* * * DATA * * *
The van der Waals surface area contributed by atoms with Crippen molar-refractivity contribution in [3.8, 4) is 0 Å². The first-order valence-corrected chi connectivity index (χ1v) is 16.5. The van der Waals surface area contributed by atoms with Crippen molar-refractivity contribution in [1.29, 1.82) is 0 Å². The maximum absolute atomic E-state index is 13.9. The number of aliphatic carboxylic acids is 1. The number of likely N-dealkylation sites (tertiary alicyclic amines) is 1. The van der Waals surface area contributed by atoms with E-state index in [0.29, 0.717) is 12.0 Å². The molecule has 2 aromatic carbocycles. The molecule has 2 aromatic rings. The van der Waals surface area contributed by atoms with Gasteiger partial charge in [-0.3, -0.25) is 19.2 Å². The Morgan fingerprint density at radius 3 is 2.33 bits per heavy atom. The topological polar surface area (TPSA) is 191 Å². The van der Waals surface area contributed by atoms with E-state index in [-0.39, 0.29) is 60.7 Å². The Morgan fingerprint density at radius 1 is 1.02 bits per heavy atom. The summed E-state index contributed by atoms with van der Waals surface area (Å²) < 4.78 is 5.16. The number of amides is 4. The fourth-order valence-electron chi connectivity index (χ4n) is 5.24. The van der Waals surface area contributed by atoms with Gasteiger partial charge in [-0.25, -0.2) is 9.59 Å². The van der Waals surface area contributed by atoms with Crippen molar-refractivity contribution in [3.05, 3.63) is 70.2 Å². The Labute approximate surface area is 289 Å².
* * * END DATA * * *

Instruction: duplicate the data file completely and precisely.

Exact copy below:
The van der Waals surface area contributed by atoms with Crippen molar-refractivity contribution in [3.8, 4) is 0 Å². The first-order valence-corrected chi connectivity index (χ1v) is 16.5. The van der Waals surface area contributed by atoms with Crippen molar-refractivity contribution in [1.29, 1.82) is 0 Å². The maximum absolute atomic E-state index is 13.9. The number of aliphatic carboxylic acids is 1. The number of likely N-dealkylation sites (tertiary alicyclic amines) is 1. The van der Waals surface area contributed by atoms with E-state index in [0.29, 0.717) is 12.0 Å². The molecule has 2 aromatic carbocycles. The molecule has 2 aromatic rings. The van der Waals surface area contributed by atoms with Gasteiger partial charge in [-0.3, -0.25) is 19.2 Å². The Morgan fingerprint density at radius 3 is 2.33 bits per heavy atom. The topological polar surface area (TPSA) is 191 Å². The van der Waals surface area contributed by atoms with E-state index in [-0.39, 0.29) is 60.7 Å². The Morgan fingerprint density at radius 1 is 1.02 bits per heavy atom. The summed E-state index contributed by atoms with van der Waals surface area (Å²) < 4.78 is 5.16. The number of amides is 4. The fourth-order valence-electron chi connectivity index (χ4n) is 5.24. The van der Waals surface area contributed by atoms with Gasteiger partial charge in [-0.25, -0.2) is 9.59 Å². The van der Waals surface area contributed by atoms with Crippen molar-refractivity contribution in [3.05, 3.63) is 70.2 Å². The Labute approximate surface area is 289 Å².